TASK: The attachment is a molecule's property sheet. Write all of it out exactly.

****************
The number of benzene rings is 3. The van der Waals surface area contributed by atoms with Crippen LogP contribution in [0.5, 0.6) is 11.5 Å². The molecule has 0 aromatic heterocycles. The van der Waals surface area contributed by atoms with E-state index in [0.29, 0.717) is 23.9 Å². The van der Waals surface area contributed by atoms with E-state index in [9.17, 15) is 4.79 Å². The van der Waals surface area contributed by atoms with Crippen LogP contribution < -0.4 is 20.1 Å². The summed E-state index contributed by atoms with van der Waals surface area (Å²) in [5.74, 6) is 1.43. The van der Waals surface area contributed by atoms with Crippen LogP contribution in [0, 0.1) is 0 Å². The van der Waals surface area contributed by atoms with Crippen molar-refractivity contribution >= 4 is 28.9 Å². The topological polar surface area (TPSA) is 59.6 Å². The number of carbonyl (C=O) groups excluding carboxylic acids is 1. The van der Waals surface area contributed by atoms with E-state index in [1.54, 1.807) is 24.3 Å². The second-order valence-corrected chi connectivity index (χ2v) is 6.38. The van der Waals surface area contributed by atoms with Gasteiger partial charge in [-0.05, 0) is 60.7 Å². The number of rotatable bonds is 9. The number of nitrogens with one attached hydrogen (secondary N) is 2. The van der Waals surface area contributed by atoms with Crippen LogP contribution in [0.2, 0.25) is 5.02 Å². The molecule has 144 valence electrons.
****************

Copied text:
The number of benzene rings is 3. The van der Waals surface area contributed by atoms with Crippen LogP contribution in [0.5, 0.6) is 11.5 Å². The molecule has 0 aromatic heterocycles. The van der Waals surface area contributed by atoms with E-state index in [0.29, 0.717) is 23.9 Å². The van der Waals surface area contributed by atoms with E-state index in [9.17, 15) is 4.79 Å². The van der Waals surface area contributed by atoms with Crippen LogP contribution < -0.4 is 20.1 Å². The summed E-state index contributed by atoms with van der Waals surface area (Å²) in [5.74, 6) is 1.43. The van der Waals surface area contributed by atoms with Crippen LogP contribution in [0, 0.1) is 0 Å². The van der Waals surface area contributed by atoms with Crippen molar-refractivity contribution >= 4 is 28.9 Å². The topological polar surface area (TPSA) is 59.6 Å². The number of carbonyl (C=O) groups excluding carboxylic acids is 1. The van der Waals surface area contributed by atoms with E-state index in [1.54, 1.807) is 24.3 Å². The second-order valence-corrected chi connectivity index (χ2v) is 6.38. The van der Waals surface area contributed by atoms with Gasteiger partial charge in [-0.05, 0) is 60.7 Å². The number of rotatable bonds is 9. The number of nitrogens with one attached hydrogen (secondary N) is 2. The van der Waals surface area contributed by atoms with Crippen LogP contribution in [0.2, 0.25) is 5.02 Å². The molecule has 144 valence electrons.